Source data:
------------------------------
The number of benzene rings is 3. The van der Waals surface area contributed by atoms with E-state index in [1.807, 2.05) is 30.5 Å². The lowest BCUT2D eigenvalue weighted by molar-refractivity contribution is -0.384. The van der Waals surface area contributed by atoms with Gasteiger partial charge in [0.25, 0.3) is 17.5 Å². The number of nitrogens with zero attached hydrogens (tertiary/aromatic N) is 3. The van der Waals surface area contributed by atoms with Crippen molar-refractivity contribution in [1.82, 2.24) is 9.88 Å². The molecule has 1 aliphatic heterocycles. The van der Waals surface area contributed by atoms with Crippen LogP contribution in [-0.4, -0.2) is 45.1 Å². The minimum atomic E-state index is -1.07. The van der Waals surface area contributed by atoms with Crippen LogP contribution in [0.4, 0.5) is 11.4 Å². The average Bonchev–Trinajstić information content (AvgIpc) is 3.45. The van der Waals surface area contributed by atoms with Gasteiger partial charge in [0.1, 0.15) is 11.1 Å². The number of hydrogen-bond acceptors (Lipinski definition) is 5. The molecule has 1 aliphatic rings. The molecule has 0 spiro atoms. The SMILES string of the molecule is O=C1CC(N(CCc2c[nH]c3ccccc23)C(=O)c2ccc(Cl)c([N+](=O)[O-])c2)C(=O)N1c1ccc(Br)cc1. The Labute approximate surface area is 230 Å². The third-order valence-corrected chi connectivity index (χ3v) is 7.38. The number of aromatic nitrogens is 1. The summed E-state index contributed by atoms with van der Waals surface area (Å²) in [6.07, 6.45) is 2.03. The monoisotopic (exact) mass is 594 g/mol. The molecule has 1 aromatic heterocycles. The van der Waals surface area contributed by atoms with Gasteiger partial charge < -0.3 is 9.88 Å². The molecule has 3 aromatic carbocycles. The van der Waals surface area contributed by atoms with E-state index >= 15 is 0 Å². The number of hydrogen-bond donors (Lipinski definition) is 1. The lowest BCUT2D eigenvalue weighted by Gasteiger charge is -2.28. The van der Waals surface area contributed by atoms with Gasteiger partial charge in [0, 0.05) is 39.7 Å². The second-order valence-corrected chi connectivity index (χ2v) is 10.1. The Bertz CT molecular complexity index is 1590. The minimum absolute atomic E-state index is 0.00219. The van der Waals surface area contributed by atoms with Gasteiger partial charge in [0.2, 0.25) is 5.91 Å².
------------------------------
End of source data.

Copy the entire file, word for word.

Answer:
The number of benzene rings is 3. The van der Waals surface area contributed by atoms with E-state index in [1.807, 2.05) is 30.5 Å². The lowest BCUT2D eigenvalue weighted by molar-refractivity contribution is -0.384. The van der Waals surface area contributed by atoms with Gasteiger partial charge in [0.25, 0.3) is 17.5 Å². The number of nitrogens with zero attached hydrogens (tertiary/aromatic N) is 3. The van der Waals surface area contributed by atoms with Crippen molar-refractivity contribution in [1.82, 2.24) is 9.88 Å². The molecule has 1 aliphatic heterocycles. The van der Waals surface area contributed by atoms with Crippen LogP contribution in [-0.4, -0.2) is 45.1 Å². The minimum atomic E-state index is -1.07. The van der Waals surface area contributed by atoms with Crippen LogP contribution in [0.4, 0.5) is 11.4 Å². The average Bonchev–Trinajstić information content (AvgIpc) is 3.45. The van der Waals surface area contributed by atoms with Gasteiger partial charge in [0.1, 0.15) is 11.1 Å². The number of hydrogen-bond acceptors (Lipinski definition) is 5. The molecule has 1 aliphatic rings. The molecule has 0 spiro atoms. The SMILES string of the molecule is O=C1CC(N(CCc2c[nH]c3ccccc23)C(=O)c2ccc(Cl)c([N+](=O)[O-])c2)C(=O)N1c1ccc(Br)cc1. The Labute approximate surface area is 230 Å². The third-order valence-corrected chi connectivity index (χ3v) is 7.38. The number of aromatic nitrogens is 1. The summed E-state index contributed by atoms with van der Waals surface area (Å²) in [6.07, 6.45) is 2.03. The monoisotopic (exact) mass is 594 g/mol. The molecule has 1 aromatic heterocycles. The van der Waals surface area contributed by atoms with Gasteiger partial charge < -0.3 is 9.88 Å². The molecule has 3 aromatic carbocycles. The van der Waals surface area contributed by atoms with E-state index >= 15 is 0 Å². The number of hydrogen-bond donors (Lipinski definition) is 1. The lowest BCUT2D eigenvalue weighted by Gasteiger charge is -2.28. The van der Waals surface area contributed by atoms with Gasteiger partial charge in [0, 0.05) is 39.7 Å². The second-order valence-corrected chi connectivity index (χ2v) is 10.1. The Bertz CT molecular complexity index is 1590. The minimum absolute atomic E-state index is 0.00219. The van der Waals surface area contributed by atoms with Gasteiger partial charge in [0.2, 0.25) is 5.91 Å².